Business Standard, 10th Jan 11
The ministry of defence has ignored private Indian defence companies by announcing that global arms vendors can channel offsets into the fields of civil aerospace and internal security, instead of exclusively into the defence industry. Meanwhile, several other potentially far-reaching changes to the offset policy have been referred to an internal ministry committee.
The ministry’s apex defence acquisition council decided at a meeting on December 15 that the committee, headed by the director-general of acquisitions, would submit recommendations on: Whether transfer of technology should be eligible for offsets; whether offset multipliers could be introduced allowing vendors to claim enhanced credits for investment in earmarked areas; arrangements the ministry needs to institutionalise to evaluate, monitor and audit anticipated offsets; and whether the current time validity of banked offsets needs to be changed.
Confirming this to Business Standard, Minister of State for Defence M M Pallam Raju said, “A high-level committee has been formed and it is taking inputs from industry. We will definitely tweak the offset policy wherever necessary to include best practices. It is learned that the committee has been asked to submit its findings in three months.
The defence ministry has written to industry bodies Ficci, CII and Assocham, as well as major private companies in defence, informing them that their views would be sought while revising the offset guidelines. Business Standard has reviewed a copy of this letter, dated December 23.
But there is deep disquiet within private industry over the ministry’s rejection of their “repeated suggestions” not to allow defence offsets in civil aviation. “The ministry of defence only asks us for our views to provide a façade of consultative decision-making. Evidently, it had decided beforehand to allow offsets in civil aviation. Now, it is going through the motions of consulting with us again,” said a senior Ficci official.
Defence Minister A K Antony’s signed introduction to the Defence Procurement Policy (DPP)-2011 states that the new rules were “based on the experience of procurement agencies and feedback from the defence industry, both Indian and foreign”.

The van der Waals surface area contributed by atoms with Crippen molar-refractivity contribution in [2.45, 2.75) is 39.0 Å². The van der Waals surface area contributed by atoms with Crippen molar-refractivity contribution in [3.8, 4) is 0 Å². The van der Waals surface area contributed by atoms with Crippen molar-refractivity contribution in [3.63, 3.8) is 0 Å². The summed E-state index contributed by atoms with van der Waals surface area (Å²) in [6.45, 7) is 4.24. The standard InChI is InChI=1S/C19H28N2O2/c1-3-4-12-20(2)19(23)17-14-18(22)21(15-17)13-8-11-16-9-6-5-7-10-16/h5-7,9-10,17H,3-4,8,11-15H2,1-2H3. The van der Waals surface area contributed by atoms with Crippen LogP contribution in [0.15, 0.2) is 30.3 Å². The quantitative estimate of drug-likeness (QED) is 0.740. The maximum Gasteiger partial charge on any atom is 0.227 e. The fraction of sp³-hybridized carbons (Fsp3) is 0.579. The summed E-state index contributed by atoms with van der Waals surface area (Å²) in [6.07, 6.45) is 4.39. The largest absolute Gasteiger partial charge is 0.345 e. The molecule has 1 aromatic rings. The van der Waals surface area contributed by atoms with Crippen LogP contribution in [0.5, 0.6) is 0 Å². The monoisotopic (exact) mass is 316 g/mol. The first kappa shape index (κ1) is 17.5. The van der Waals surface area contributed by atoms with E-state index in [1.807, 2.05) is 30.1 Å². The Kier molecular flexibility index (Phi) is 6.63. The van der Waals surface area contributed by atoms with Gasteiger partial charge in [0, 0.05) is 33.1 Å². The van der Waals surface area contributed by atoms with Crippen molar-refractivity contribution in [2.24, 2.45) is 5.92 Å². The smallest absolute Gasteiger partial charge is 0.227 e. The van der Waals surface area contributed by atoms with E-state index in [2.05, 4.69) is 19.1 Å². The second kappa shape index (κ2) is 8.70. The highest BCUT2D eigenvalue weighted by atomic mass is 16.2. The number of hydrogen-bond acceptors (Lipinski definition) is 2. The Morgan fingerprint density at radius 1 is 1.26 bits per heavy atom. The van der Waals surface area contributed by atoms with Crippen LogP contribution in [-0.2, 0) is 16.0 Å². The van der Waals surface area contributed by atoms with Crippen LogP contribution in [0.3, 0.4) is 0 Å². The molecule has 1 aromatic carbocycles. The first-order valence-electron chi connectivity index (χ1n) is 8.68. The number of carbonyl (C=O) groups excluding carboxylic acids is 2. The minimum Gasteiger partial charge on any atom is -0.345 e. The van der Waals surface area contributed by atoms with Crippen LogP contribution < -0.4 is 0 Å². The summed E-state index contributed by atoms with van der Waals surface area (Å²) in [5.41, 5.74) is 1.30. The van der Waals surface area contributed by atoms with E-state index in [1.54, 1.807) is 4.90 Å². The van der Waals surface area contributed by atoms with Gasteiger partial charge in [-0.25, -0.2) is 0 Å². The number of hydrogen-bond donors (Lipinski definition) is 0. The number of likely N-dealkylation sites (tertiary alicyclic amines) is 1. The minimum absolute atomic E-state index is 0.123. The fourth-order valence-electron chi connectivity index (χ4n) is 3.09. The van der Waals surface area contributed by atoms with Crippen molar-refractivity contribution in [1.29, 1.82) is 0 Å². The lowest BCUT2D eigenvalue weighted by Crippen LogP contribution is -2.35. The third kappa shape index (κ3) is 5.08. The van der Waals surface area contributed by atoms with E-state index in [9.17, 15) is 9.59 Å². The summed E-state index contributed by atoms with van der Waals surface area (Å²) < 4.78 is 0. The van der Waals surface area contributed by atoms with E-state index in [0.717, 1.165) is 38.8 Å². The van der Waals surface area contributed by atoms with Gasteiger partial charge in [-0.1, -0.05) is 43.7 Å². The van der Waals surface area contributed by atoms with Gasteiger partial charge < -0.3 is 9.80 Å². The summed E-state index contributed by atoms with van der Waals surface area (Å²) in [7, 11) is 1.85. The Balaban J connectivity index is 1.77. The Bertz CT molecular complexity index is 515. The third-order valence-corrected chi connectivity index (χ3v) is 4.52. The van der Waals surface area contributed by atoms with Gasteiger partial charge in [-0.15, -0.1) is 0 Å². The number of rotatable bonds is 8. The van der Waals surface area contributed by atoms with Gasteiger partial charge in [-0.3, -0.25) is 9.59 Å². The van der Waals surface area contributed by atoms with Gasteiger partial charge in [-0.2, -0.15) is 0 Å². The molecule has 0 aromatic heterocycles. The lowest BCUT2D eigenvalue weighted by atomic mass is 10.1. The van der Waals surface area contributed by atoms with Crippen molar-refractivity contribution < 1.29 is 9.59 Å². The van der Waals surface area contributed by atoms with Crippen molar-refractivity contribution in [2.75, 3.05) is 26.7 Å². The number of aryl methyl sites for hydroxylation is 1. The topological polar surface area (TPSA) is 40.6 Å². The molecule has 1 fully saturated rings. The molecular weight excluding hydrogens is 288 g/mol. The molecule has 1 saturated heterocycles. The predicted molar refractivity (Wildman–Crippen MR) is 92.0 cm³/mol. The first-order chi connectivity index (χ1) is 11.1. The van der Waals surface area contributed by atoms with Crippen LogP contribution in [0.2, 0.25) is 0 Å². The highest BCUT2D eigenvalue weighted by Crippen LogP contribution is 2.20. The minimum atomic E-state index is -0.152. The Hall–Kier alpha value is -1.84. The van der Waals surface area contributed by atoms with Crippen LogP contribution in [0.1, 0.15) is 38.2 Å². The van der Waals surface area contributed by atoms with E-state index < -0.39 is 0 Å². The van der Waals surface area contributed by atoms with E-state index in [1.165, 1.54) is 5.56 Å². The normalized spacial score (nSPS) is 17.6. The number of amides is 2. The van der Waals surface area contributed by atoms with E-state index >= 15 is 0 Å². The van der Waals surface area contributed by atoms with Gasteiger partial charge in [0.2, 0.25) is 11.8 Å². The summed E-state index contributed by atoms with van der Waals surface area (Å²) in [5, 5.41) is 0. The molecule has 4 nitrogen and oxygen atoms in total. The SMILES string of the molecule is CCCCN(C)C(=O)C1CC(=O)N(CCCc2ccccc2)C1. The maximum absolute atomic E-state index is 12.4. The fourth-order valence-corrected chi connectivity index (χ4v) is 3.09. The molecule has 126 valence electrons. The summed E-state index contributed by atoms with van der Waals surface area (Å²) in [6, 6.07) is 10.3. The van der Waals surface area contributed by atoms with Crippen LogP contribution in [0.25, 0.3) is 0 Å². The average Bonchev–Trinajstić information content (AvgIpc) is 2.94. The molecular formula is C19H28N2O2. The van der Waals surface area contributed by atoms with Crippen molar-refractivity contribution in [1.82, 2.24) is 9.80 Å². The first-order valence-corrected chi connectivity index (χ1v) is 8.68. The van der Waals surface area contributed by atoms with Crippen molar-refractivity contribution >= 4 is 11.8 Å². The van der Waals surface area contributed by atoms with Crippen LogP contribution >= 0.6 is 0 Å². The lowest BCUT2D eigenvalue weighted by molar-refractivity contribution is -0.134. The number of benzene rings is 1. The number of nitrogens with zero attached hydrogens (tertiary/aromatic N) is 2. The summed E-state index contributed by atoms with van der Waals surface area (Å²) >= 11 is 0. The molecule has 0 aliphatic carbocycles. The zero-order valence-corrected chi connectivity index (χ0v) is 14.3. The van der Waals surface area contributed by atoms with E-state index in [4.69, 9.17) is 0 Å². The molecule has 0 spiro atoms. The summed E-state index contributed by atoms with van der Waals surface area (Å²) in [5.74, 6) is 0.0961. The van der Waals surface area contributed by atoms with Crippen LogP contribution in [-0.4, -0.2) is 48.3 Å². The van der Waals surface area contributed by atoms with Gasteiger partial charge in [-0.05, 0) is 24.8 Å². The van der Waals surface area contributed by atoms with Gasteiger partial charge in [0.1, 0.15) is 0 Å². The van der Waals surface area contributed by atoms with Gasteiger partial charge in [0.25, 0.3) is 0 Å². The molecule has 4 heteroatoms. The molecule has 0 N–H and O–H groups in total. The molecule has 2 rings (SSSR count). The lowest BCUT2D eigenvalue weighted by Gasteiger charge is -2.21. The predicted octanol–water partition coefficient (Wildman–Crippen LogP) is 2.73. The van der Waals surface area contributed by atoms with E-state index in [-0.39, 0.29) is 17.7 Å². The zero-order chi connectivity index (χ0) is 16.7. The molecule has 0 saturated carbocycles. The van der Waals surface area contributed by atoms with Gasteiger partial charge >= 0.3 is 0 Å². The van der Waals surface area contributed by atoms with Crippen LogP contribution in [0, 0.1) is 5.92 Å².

But the Indian defence industry’s feedback was apparently ignored. “Global vendors told the defence ministry that the Indian defence industry cannot absorb the huge amount of offsets that would be coming into India; we were confident that we can. But the ministry chose to listen to foreign industry,” said the CEO of a major private company that was counting on investments through offsets.
“This illustrates our low levels of self-confidence as a country today,” said Rahul Chaudhry, CEO of Tata Power’s strategic electronics division, which has aggressively pushed into the defence business.
Foreign arms vendors, who have openly lobbied for offsets in non-defence fields (for indirect offsets) on the grounds that the Indian defence industry does not have the capability to absorb billions of dollars worth of offsets, have welcomed the liberalised policy.
Vivek Lall, Boeing’s vice-president in charge of defence, space & security business in India, said: “The government’s release of the (DPP-2011) is a very progressive step. We welcome the new revisions on broadening the aperture of offset credit to include civil aviation and internal security. The synergy of these areas will directly benefit the indigenisation of the aerospace and defence industry.”
The new policy, which was posted on the Internet on Thursday night, allows foreign vendors to discharge offset obligations in the fields of “civil aerospace, internal security and training”. This is a significant climb down for the defence ministry, which has insisted on keeping the defence offset policy separate from the national offset policy with the specific aim of channelling offsets into India’s nascent defence industry.
“Take a look at the easy opportunities the civil aviation sector offers for offsets. Now, very few foreign vendors are going to discharge their offset obligations in the defence industry,” said Rajinder Bhatia, Bharat Forge’s executive vice-president for defence & aerospace.
DPP-2011, which will come into effect from January 1, 2011, is the seventh modification of procurement rules this decade. Private industry was allowed into defence production in 2001.